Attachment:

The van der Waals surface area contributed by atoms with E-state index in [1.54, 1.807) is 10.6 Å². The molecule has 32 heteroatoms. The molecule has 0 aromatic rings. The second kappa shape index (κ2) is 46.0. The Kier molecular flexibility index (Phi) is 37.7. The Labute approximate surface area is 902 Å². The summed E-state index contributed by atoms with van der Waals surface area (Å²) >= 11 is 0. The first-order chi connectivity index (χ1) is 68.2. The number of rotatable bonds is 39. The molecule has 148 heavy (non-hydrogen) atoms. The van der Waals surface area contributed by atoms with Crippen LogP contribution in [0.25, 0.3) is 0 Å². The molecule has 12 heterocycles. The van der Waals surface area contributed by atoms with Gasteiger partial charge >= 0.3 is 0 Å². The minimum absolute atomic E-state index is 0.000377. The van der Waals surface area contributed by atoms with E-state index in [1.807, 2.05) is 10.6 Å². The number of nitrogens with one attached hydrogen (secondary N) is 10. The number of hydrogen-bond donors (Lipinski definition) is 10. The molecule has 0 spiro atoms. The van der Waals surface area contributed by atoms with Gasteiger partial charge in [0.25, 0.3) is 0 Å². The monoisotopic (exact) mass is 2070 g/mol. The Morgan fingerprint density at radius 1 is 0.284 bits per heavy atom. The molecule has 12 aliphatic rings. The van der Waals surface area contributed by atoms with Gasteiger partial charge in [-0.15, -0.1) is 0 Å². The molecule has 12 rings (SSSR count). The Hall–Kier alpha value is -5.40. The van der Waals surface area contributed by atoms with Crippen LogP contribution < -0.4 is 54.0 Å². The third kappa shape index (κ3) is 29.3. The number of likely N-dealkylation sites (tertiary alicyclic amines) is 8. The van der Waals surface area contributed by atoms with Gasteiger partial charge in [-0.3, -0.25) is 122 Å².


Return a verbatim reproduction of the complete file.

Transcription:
The van der Waals surface area contributed by atoms with E-state index in [1.54, 1.807) is 10.6 Å². The molecule has 32 heteroatoms. The molecule has 0 aromatic rings. The second kappa shape index (κ2) is 46.0. The Kier molecular flexibility index (Phi) is 37.7. The Labute approximate surface area is 902 Å². The summed E-state index contributed by atoms with van der Waals surface area (Å²) >= 11 is 0. The first-order chi connectivity index (χ1) is 68.2. The number of rotatable bonds is 39. The molecule has 148 heavy (non-hydrogen) atoms. The van der Waals surface area contributed by atoms with Crippen LogP contribution in [0.25, 0.3) is 0 Å². The molecule has 12 heterocycles. The van der Waals surface area contributed by atoms with Gasteiger partial charge >= 0.3 is 0 Å². The minimum absolute atomic E-state index is 0.000377. The van der Waals surface area contributed by atoms with E-state index in [1.807, 2.05) is 10.6 Å². The number of nitrogens with one attached hydrogen (secondary N) is 10. The number of hydrogen-bond donors (Lipinski definition) is 10. The molecule has 0 spiro atoms. The van der Waals surface area contributed by atoms with Gasteiger partial charge in [0.25, 0.3) is 0 Å². The monoisotopic (exact) mass is 2070 g/mol. The Morgan fingerprint density at radius 1 is 0.284 bits per heavy atom. The molecule has 12 aliphatic rings. The van der Waals surface area contributed by atoms with Gasteiger partial charge in [-0.15, -0.1) is 0 Å². The molecule has 12 rings (SSSR count). The Hall–Kier alpha value is -5.40. The van der Waals surface area contributed by atoms with Crippen LogP contribution < -0.4 is 54.0 Å². The third kappa shape index (κ3) is 29.3. The number of likely N-dealkylation sites (tertiary alicyclic amines) is 8. The van der Waals surface area contributed by atoms with Gasteiger partial charge in [-0.3, -0.25) is 122 Å².